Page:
In the past, the PM has probably enjoyed basking like this a little too much, which you can tell from the fact that his government usually doesn’t take long after a successful announcement to make an avoidable mistake.
But that hasn’t happened yet, and let’s for a moment imagine it won’t. In that case, what you have is a prime minister who has, at least briefly, found his happy place; and at the same time is seen in a more favourable light by the political establishment, including his own MPs.
If he can ride those elements into the next sitting of parliament, 11 days away, then he could yet deliver the marriage bill he clearly wants to, one that does not bend too far to the conservatives – which would in turn give him a second victory.
The other major issue to be dealt with in the next parliamentary fortnight is the disclosure of MPs’ citizenship histories. Right now that is a massive danger to the PM, bringing the threat of several by-elections.
Labor is vulnerable here, too. Bill Shorten continues to say that he is confident in his MPs, and that he has legal advice on his side, but by now there is not a person in the country who will accept the proclamations of a politician that they know anything about citizenship or that their legal advice is watertight. If Turnbull manages to refer as many Labor MPs as Liberal to the High Court – or more, given two by-elections for Liberal MPs have already been set – the pressure on the PM will ease a little.
Finally, you have the Bennelong by-election. It’s impossible to know what will happen, but there is at least a chance that if other things are going well for Turnbull, that will affect votes, helping to deliver a victory for the government.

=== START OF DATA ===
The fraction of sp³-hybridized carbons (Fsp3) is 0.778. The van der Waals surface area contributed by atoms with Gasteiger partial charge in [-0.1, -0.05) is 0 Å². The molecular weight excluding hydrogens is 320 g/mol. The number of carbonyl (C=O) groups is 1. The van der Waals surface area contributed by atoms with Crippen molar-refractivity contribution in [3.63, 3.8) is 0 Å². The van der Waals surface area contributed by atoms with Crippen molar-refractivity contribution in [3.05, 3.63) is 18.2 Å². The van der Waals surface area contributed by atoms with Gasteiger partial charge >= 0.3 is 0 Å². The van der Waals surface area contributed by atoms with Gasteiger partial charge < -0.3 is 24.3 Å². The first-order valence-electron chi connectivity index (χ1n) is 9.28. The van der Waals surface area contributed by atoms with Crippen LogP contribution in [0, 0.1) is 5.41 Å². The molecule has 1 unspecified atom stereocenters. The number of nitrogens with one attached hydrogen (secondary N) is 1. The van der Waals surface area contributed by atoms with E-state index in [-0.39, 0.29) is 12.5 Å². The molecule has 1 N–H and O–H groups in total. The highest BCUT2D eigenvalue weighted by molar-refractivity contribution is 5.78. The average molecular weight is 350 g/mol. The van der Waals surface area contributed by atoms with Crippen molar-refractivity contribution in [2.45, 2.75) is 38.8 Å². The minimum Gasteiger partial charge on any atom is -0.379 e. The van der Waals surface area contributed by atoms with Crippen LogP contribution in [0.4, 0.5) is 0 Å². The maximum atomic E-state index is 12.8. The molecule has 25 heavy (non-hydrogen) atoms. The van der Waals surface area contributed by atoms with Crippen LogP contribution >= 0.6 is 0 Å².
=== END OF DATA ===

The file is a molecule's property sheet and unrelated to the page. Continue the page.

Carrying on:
Will all this happen smoothly and without incident? Will the government manage to avoid avoidable mistakes? Will the gods of political chaos hold their thunder? Judging by the rest of this year, absolutely not. But… it’s possible.
And if that happens, Turnbull will have shocked us all. Exactly how he likes it. Which could make the Turnbull of 2018 a very different proposition.
In other news
Social media is blurring the line between opinion and advertising
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What a father learnt on the sidelines
“Sport, he has learnt, is not ‘win at all costs’ for these girls. One of the better players on his boys’ team complained to him that constantly letting a weaker boy play was hurting their chances of winning. But in an especially tense girls’ game this year, Andreas left a girl on the bench for the whole match. Although we won, some of the girls later told him that what he had done was wrong; the player had been unable to celebrate with the others afterwards. The team ethos was that everybody got game time, even if it increased the risk of a loss. He thought about it for a long time before deciding they were right.” (November 2013) READ ON